Willing Suspects and Docile Defendants: The Contradictory Role of Consent in Criminal Procedure
43 Pages Posted: 15 Apr 2010 Last revised: 30 Aug 2010
Date Written: April 7, 2010
“Consent” is ubiquitous in our criminal justice system. Its centrality highlights the ironic disjuncture between constitutional principle and the day-to-day practice of criminal justice. The Constitution imposes strict restrictions on the State’s ability to investigate and prosecute crimes – the warrant requirement and right to jury trial are examples. But, our criminal justice system depends on individuals “consensually” relinquishing those very protections every day. The Supreme Court has encouraged this dependence by deeming an individual’s consent valid even when the State pressures her to give it. The police regularly rely on individuals consenting to searches when there is no probable cause. Suspects routinely confess to crimes when it is not in their interests to do so. And defendants routinely plead to charges that would not yield conviction following trial. This article uses political theory to account for consent’s centrality in our criminal justice system and to challenge the Court’s broad interpretation of the concept in the search, confession, and plea contexts. The Court has inappropriately relied on a kind of “fictional consent” in criminal procedure. This not only produces unfair results in individual cases, it threatens the democratic legitimacy of our criminal justice system. Bringing constitutional principle and criminal justice practice into greater harmony will require more stringent rules of consent than we currently have. The article advances a framework for reform.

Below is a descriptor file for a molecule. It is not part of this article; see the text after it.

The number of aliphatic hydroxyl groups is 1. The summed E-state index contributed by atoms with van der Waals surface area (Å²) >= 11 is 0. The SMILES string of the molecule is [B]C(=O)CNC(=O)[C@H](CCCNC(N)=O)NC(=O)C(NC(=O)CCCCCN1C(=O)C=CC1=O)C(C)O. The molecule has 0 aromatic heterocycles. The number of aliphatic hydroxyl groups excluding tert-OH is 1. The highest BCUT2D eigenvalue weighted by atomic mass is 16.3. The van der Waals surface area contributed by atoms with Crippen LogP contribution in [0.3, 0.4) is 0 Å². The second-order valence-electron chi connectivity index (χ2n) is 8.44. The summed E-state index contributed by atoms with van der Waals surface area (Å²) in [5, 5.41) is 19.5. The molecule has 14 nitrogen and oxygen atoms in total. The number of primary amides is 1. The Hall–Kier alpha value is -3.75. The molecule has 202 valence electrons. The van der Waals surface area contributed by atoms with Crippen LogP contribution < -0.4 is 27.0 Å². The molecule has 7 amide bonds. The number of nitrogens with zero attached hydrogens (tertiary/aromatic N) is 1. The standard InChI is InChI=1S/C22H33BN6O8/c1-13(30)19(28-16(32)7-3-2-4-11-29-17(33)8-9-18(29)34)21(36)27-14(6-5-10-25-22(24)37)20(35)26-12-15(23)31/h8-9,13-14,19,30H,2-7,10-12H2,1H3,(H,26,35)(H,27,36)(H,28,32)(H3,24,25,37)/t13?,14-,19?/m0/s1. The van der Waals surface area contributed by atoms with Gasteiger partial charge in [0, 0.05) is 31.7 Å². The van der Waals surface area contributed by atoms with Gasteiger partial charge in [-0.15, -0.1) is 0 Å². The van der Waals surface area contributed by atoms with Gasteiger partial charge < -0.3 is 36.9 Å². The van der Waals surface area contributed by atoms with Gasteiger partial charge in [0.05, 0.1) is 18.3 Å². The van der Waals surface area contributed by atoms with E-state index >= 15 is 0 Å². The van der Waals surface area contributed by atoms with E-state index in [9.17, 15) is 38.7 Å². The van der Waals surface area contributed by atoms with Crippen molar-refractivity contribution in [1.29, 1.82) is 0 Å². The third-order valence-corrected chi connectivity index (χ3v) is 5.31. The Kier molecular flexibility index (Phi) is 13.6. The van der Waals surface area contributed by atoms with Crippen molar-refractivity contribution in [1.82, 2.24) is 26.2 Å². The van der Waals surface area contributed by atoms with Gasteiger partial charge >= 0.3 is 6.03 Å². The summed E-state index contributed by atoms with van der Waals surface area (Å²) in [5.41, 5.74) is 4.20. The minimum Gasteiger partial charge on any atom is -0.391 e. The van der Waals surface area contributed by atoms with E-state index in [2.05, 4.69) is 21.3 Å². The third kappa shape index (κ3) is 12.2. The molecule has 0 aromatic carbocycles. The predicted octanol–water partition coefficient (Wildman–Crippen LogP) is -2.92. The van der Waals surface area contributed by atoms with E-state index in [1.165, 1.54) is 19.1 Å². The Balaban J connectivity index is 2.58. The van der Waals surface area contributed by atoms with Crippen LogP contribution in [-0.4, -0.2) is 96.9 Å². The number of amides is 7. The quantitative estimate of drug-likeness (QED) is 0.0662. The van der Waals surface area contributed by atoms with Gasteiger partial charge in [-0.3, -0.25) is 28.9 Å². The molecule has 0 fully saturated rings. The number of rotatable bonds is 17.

Keywords: Criminal procedure, consent, search, seizure, plea bargain, political theory
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